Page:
KEY WEST, Fla. - The term "backcountry" has taken on a whole new meaning for me after sampling some off Key West, Fla., last week.
For starters, there was no need for hiking boots - or footwear at all, for that matter. The Key West backcountry, as folks there call it, is decidedly lacking in the terra firma that I take for granted in Colorado. And so I found myself in the front end of a kayak, paddle in hand, exploring winding creeks and channels hemmed in by an immense maze of mangroves. What look like islands from a distance are actually dense stands of these trees sprouting up out of the ocean shoreline.
At low tide, in shallows where our boats glided silently over waving sea grass, the water was maybe 10 inches deep at most and teeming with marine life. Though I'd been told they don't make their way down to the southernmost key, I kept a watchful eye for alligators or crocodiles. Whatever. I make little distinction between the two. If it has powerful, snapping jaws studded with razor-sharp teeth, I prefer to avoid it.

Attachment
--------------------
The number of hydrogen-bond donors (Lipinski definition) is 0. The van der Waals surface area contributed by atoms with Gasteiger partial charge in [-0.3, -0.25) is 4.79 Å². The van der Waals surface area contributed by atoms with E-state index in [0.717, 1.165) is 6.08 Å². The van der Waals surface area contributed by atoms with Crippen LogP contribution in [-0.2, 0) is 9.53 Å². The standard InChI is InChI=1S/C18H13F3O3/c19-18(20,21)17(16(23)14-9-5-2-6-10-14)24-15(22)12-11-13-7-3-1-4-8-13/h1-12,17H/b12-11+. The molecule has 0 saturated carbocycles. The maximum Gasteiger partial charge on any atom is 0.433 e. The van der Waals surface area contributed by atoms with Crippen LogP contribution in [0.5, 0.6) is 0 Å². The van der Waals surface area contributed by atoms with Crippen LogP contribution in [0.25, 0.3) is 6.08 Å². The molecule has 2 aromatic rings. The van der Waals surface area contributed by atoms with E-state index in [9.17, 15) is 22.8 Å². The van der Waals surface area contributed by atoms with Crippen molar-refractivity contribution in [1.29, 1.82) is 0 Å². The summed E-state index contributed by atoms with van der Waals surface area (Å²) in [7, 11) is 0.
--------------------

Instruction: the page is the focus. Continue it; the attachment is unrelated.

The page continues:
On the reptile front, we saw only big, spiny iguanas, motionless in the mangrove branches until we got too close, at which point they disappeared into the tangle of branches with surprising speed.
Our guide, paddling from a standing position that she wisely suggested we not mimic, would poise, dip net in hand, like a crane waiting to snatch its prey. She'd stab the net into the water and lift out some new creature for us to admire: sea cucumbers (they look like dark dill pickles scattered on the sea floor), starfish and a jellyfish-like thing that did not sting. I held the cool, transluscent-coated blob in my hand, but only after the guide handled it first (I took no chances). We took turns returning it to the water to watch it propel itself with graceful pulses.
Her best find was a gorgeous conch with its resident mollusk writhing in and out of its protective shell.
It was certainly a glimpse of Florida one can't get from dry land.